I suspect a firmware upgrade probably fixes that behaviour. If you want to accept both computer credentials and user credentials you'll need to name both "Domain Comptuers" and "Domain Users" in your policy.By default, XP will re-authenticate with the user credential after the user logs-on (there is no way to do computer-only with XP, I believe).
You can access the Repair capability through the Repair context menu option of a connection or from the Repair button on the Support tab of the Status dialog box of a connection.
When you repair a wireless connection, it is disabled and re-enabled, which clears many error conditions on wireless network adapters.
If the authentication fails and the association is still in place, the wireless adapter is enabled and TCP/IP performs its normal configuration process.
If a DHCP server is not found, it automatically configures an APIPA or alternate address.
For background information, see Wireless LAN Technologies and Microsoft Windows.
For detailed information about a Windows-based authentication infrastructure, see Wireless Deployment Technology and Component Overview.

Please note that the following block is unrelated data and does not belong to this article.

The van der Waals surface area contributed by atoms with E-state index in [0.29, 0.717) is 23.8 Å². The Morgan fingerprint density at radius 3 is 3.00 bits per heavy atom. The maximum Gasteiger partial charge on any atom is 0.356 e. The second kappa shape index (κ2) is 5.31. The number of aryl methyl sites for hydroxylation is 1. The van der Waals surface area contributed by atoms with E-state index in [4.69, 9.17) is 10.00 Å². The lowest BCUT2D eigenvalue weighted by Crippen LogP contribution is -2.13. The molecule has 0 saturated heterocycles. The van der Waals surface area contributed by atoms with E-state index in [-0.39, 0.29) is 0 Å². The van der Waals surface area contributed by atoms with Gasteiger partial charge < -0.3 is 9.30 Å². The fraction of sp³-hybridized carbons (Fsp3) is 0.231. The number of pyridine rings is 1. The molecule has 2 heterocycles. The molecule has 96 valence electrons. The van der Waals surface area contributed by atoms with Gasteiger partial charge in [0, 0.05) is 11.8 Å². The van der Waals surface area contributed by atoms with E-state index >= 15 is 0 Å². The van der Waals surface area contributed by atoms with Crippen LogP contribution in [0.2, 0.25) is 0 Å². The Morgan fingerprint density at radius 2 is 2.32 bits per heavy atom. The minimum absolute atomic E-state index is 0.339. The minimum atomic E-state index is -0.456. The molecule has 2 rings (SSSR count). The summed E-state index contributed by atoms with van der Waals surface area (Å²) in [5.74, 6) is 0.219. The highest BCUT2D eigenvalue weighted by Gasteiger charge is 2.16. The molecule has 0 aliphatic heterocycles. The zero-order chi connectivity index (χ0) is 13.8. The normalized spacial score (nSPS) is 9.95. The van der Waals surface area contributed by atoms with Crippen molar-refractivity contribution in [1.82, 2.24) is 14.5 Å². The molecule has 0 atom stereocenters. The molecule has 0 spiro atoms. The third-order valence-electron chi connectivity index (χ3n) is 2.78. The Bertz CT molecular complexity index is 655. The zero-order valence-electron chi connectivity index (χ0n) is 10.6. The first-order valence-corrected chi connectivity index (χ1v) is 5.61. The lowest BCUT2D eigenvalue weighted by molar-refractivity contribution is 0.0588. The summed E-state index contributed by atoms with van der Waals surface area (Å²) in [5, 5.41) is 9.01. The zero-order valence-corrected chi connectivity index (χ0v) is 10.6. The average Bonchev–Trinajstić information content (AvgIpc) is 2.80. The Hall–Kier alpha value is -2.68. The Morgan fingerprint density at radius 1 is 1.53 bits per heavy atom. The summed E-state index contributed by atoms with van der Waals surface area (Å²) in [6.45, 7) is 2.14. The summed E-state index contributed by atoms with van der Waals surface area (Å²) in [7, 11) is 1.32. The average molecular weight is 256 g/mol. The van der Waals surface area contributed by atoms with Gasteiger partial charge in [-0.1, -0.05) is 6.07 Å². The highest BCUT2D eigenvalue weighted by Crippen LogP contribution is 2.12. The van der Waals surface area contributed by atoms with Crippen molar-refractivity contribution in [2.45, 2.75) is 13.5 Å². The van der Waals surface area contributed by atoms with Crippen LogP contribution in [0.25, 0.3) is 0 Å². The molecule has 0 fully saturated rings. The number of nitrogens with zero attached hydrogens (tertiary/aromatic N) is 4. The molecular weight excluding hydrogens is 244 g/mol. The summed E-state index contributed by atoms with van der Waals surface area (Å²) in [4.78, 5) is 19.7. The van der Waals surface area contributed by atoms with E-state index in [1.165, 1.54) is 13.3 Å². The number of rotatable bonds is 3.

If an authentication requires additional information from the user, such as selecting one of multiple user certificates, a text balloon appears instructing the user.
Within the Network Connections folder, the text under the name of the connection corresponding to the wireless network adapter indicates the status of the connection.
WPA2 is supported as i can connect to WPA2 personal APs. During the connection it flashes that it "connected" for a second then goes to "Validating Identity" which it eventually timesout on.
I am using the Windows Wireless Connection Manager. On a couple of occasions I've seen that particular AP (don't know what firmware) suddenly stop attempting to authnenticate clients (it never sends any RADIUS requests) and power-cycling the AP "fixes" the issue.
Figure 1 shows the information available for a wireless connection in the Windows XP Network Connections folder.